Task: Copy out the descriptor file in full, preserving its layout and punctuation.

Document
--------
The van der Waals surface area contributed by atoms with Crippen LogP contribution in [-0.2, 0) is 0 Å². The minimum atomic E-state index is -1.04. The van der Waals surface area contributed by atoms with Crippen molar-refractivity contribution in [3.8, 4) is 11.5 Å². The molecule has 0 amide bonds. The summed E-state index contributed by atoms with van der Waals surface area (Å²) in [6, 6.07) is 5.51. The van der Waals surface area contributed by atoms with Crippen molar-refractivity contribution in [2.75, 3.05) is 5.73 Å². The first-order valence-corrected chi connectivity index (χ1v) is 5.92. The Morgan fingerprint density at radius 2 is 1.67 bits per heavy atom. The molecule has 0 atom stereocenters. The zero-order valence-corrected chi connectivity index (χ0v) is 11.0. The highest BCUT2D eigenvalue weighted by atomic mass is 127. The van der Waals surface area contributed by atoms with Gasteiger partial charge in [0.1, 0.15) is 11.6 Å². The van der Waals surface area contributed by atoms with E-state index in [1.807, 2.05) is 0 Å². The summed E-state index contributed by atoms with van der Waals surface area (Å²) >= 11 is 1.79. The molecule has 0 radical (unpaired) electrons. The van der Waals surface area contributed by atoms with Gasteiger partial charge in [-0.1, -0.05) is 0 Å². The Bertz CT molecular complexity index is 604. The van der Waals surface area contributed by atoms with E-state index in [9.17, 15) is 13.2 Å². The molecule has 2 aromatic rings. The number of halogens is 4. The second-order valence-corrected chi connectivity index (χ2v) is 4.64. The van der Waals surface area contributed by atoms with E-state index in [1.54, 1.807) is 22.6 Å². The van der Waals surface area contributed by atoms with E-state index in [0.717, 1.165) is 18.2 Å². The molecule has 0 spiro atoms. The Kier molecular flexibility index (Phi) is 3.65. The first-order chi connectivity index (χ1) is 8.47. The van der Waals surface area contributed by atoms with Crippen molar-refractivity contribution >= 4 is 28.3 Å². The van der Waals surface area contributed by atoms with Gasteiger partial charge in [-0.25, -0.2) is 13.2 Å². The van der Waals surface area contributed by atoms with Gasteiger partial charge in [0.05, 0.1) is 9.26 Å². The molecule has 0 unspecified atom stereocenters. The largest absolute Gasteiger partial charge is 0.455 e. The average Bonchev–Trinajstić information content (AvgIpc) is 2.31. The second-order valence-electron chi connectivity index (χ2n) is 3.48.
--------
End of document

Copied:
The van der Waals surface area contributed by atoms with Crippen LogP contribution in [-0.2, 0) is 0 Å². The minimum atomic E-state index is -1.04. The van der Waals surface area contributed by atoms with Crippen molar-refractivity contribution in [3.8, 4) is 11.5 Å². The molecule has 0 amide bonds. The summed E-state index contributed by atoms with van der Waals surface area (Å²) in [6, 6.07) is 5.51. The van der Waals surface area contributed by atoms with Crippen molar-refractivity contribution in [2.75, 3.05) is 5.73 Å². The first-order valence-corrected chi connectivity index (χ1v) is 5.92. The Morgan fingerprint density at radius 2 is 1.67 bits per heavy atom. The molecule has 0 atom stereocenters. The zero-order valence-corrected chi connectivity index (χ0v) is 11.0. The highest BCUT2D eigenvalue weighted by atomic mass is 127. The van der Waals surface area contributed by atoms with Gasteiger partial charge in [0.1, 0.15) is 11.6 Å². The van der Waals surface area contributed by atoms with E-state index in [1.807, 2.05) is 0 Å². The summed E-state index contributed by atoms with van der Waals surface area (Å²) >= 11 is 1.79. The molecule has 0 radical (unpaired) electrons. The van der Waals surface area contributed by atoms with Gasteiger partial charge in [-0.1, -0.05) is 0 Å². The Bertz CT molecular complexity index is 604. The van der Waals surface area contributed by atoms with E-state index in [9.17, 15) is 13.2 Å². The molecule has 2 aromatic rings. The number of halogens is 4. The second-order valence-corrected chi connectivity index (χ2v) is 4.64. The van der Waals surface area contributed by atoms with E-state index in [1.54, 1.807) is 22.6 Å². The van der Waals surface area contributed by atoms with E-state index in [0.717, 1.165) is 18.2 Å². The molecule has 0 spiro atoms. The Kier molecular flexibility index (Phi) is 3.65. The first-order chi connectivity index (χ1) is 8.47. The van der Waals surface area contributed by atoms with Crippen molar-refractivity contribution >= 4 is 28.3 Å². The van der Waals surface area contributed by atoms with Gasteiger partial charge in [-0.25, -0.2) is 13.2 Å². The van der Waals surface area contributed by atoms with Gasteiger partial charge in [0.05, 0.1) is 9.26 Å². The molecule has 0 unspecified atom stereocenters. The largest absolute Gasteiger partial charge is 0.455 e. The average Bonchev–Trinajstić information content (AvgIpc) is 2.31. The second-order valence-electron chi connectivity index (χ2n) is 3.48.